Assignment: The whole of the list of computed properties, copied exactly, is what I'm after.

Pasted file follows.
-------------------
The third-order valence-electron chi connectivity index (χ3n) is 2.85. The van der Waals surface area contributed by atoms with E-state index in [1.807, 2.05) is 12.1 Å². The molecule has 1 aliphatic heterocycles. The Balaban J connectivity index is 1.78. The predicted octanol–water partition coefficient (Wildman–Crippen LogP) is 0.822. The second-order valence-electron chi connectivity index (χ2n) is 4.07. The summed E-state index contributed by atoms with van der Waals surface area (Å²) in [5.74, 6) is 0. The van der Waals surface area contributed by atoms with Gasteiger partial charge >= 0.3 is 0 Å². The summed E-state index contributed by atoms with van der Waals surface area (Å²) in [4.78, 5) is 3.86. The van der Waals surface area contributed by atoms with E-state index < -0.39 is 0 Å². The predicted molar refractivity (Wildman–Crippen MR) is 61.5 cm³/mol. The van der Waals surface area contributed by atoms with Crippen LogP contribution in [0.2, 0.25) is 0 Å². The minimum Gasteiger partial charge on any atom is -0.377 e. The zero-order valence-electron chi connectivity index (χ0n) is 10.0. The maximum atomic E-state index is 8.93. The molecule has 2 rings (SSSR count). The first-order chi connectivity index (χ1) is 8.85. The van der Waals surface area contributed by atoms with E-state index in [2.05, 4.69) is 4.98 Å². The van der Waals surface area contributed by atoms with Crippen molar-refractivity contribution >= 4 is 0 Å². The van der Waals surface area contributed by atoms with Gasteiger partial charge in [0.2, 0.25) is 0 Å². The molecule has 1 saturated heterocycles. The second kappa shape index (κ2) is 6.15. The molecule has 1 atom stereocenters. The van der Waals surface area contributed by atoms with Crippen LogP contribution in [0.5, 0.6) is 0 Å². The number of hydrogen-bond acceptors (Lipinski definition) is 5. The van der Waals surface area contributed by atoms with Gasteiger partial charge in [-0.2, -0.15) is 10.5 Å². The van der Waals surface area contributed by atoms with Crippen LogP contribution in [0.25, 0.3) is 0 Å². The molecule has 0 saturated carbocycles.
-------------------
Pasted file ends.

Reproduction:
The third-order valence-electron chi connectivity index (χ3n) is 2.85. The van der Waals surface area contributed by atoms with E-state index in [1.807, 2.05) is 12.1 Å². The molecule has 1 aliphatic heterocycles. The Balaban J connectivity index is 1.78. The predicted octanol–water partition coefficient (Wildman–Crippen LogP) is 0.822. The second-order valence-electron chi connectivity index (χ2n) is 4.07. The summed E-state index contributed by atoms with van der Waals surface area (Å²) in [5.74, 6) is 0. The van der Waals surface area contributed by atoms with Gasteiger partial charge >= 0.3 is 0 Å². The summed E-state index contributed by atoms with van der Waals surface area (Å²) in [4.78, 5) is 3.86. The van der Waals surface area contributed by atoms with E-state index < -0.39 is 0 Å². The predicted molar refractivity (Wildman–Crippen MR) is 61.5 cm³/mol. The van der Waals surface area contributed by atoms with Crippen LogP contribution in [0.2, 0.25) is 0 Å². The minimum Gasteiger partial charge on any atom is -0.377 e. The zero-order valence-electron chi connectivity index (χ0n) is 10.0. The maximum atomic E-state index is 8.93. The molecule has 2 rings (SSSR count). The first-order chi connectivity index (χ1) is 8.85. The van der Waals surface area contributed by atoms with E-state index in [2.05, 4.69) is 4.98 Å². The van der Waals surface area contributed by atoms with Crippen molar-refractivity contribution >= 4 is 0 Å². The van der Waals surface area contributed by atoms with Gasteiger partial charge in [0.2, 0.25) is 0 Å². The molecule has 1 saturated heterocycles. The second kappa shape index (κ2) is 6.15. The molecule has 1 atom stereocenters. The van der Waals surface area contributed by atoms with Crippen LogP contribution in [0.5, 0.6) is 0 Å². The number of hydrogen-bond acceptors (Lipinski definition) is 5. The van der Waals surface area contributed by atoms with Gasteiger partial charge in [-0.2, -0.15) is 10.5 Å². The van der Waals surface area contributed by atoms with Crippen LogP contribution in [0.25, 0.3) is 0 Å². The molecule has 0 saturated carbocycles.